The TROs mean that nationals of Chad, Iran, Libya, Somalia, Syria, and Yemen should be able to apply for U.S. visas and enter the United States if they are otherwise admissible, but restrictions could be reimposed if the TROs are overturned on appeal.  Notwithstanding the court order, nationals of the six countries remain subject to lengthy security checks under the Trump Administration's extreme vetting policies, as well as heightened scrutiny at U.S. ports of entry.  

Indefinite Travel Ban/Entry Bar Under New Executive Order: On September 24, 2017, President Trump issued a presidential proclamation pursuant to Section 2(e) of Executive Order 13780, thereby imposing new travel restrictions on certain nationals of Chad, Iran, Libya, North Korea, Somalia, Syria, Venezuela and Yemen.  The new, country-specific restrictions follow a U.S. government review of worldwide visa security measures and the expiration of the Administration's previous travel ban.  For detailed, up-to-date information on the travel ban/entry bar, please visit NAFSA’s Travel Advisory on the Section 2(e) Entry Ban.

Greater Scrutiny for Visa Applicants at U.S. Consular Offices: The U.S. Department of State has ordered U.S. consulates to increase the screening of visa applicants and restrict the number of visa appointments held each day.  Visa officers will conduct more intensive interviews to determine whether visa applicants are eligible for the immigration category they seek and will have more discretion to order additional security checks beyond the regular background checks that all visa applicants undergo. These new processes, and the limits on the number of visa interviews, are likely to cause longer waits for interview appointments, and longer waits for passports with visas to be returned after the interview.  For detailed information on how to apply for an F or J visa and approximate wait times for visa interviews and visa application processing, please visit the U.S. Department of State’s website.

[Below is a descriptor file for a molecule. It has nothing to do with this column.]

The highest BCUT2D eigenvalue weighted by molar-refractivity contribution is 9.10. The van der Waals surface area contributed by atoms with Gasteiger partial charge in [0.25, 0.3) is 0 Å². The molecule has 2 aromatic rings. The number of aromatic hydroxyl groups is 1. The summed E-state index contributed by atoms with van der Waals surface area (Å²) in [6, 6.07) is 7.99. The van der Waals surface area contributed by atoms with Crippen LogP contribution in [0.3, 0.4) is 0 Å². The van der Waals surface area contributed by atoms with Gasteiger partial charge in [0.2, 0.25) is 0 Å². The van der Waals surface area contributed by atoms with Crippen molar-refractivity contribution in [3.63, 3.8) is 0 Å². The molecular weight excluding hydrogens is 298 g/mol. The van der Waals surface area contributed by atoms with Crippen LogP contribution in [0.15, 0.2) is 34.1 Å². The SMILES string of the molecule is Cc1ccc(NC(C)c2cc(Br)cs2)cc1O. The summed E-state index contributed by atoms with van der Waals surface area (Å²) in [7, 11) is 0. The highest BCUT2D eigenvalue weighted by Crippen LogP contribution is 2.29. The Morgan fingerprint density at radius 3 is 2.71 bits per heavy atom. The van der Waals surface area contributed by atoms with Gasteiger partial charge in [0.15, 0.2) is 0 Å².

Foreign nationals flagged by a US consular officer for additional security screening will be asked to complete new visa application questions and may be asked to provide the following additional details:

  • Five years of public social media account information, email addresses and phone numbers
  • All prior passport numbers
  • 15 years of residence, employment and travel history (including source of travel funds)
  • The names of all children, siblings and current and former spouses

Though not every visa applicant will be subject to the new questions, foreign nationals may wish to prepare for the possibility that they will be asked to respond. Gathering social media, travel, work and residence history, details of prior passports and the like before a visa appointment can help minimize delays in the event a traveler is asked to provide additional information.  

New Restrictions regarding Electronic Devices on some Flights to U.S. and U.K.: The governments of the United States and the United Kingdom are now prohibiting travelers on direct flights bound for the U.S. or the U.K. from certain Middle Eastern and North African countries from carrying laptops, tablets and other devices in the passenger cabin. Restricted devices may be packed in checked baggage if otherwise permitted. Cellphones and smartphones are permitted in passenger cabins but must meet size limits on UK-bound flights.  For detailed information on the new restrictions regarding electronic devices on travel to the U.S., please consult the U.S. Department of Homeland Security’s (DH) FAQ and factsheet.  For detailed information on the new restrictions regarding electronic devices on travel to the UK, please refer to the UK government’s FAQ.